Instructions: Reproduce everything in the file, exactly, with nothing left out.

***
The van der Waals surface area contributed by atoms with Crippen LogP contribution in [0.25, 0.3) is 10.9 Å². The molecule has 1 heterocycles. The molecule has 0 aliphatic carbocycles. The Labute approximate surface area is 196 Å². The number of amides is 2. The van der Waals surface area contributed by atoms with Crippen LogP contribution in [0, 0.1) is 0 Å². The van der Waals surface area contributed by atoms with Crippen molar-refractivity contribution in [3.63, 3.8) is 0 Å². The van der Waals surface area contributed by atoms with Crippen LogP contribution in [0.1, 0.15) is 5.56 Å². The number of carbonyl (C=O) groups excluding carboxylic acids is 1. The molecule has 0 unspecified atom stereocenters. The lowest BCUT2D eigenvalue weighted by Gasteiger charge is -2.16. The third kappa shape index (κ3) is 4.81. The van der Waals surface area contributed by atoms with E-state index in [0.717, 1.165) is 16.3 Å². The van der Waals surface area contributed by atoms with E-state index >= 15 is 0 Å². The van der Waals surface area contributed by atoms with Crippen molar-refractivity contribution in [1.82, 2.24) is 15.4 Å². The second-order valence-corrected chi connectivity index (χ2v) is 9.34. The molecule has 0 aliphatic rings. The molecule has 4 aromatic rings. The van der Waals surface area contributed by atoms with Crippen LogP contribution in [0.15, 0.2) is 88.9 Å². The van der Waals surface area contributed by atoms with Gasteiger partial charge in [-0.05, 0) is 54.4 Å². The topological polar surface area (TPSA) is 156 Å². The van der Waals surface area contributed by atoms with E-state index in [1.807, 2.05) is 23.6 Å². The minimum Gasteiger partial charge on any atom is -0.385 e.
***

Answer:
The van der Waals surface area contributed by atoms with Crippen LogP contribution in [0.25, 0.3) is 10.9 Å². The molecule has 1 heterocycles. The molecule has 0 aliphatic carbocycles. The Labute approximate surface area is 196 Å². The number of amides is 2. The van der Waals surface area contributed by atoms with Crippen LogP contribution in [0, 0.1) is 0 Å². The van der Waals surface area contributed by atoms with Crippen molar-refractivity contribution in [3.63, 3.8) is 0 Å². The van der Waals surface area contributed by atoms with Crippen LogP contribution in [0.1, 0.15) is 5.56 Å². The number of carbonyl (C=O) groups excluding carboxylic acids is 1. The molecule has 0 unspecified atom stereocenters. The lowest BCUT2D eigenvalue weighted by Gasteiger charge is -2.16. The third kappa shape index (κ3) is 4.81. The van der Waals surface area contributed by atoms with E-state index in [0.717, 1.165) is 16.3 Å². The van der Waals surface area contributed by atoms with E-state index >= 15 is 0 Å². The van der Waals surface area contributed by atoms with Crippen molar-refractivity contribution in [1.82, 2.24) is 15.4 Å². The second-order valence-corrected chi connectivity index (χ2v) is 9.34. The molecule has 0 aliphatic rings. The molecule has 4 aromatic rings. The van der Waals surface area contributed by atoms with Crippen LogP contribution in [0.15, 0.2) is 88.9 Å². The van der Waals surface area contributed by atoms with Gasteiger partial charge in [-0.05, 0) is 54.4 Å². The topological polar surface area (TPSA) is 156 Å². The van der Waals surface area contributed by atoms with E-state index in [1.807, 2.05) is 23.6 Å². The minimum Gasteiger partial charge on any atom is -0.385 e.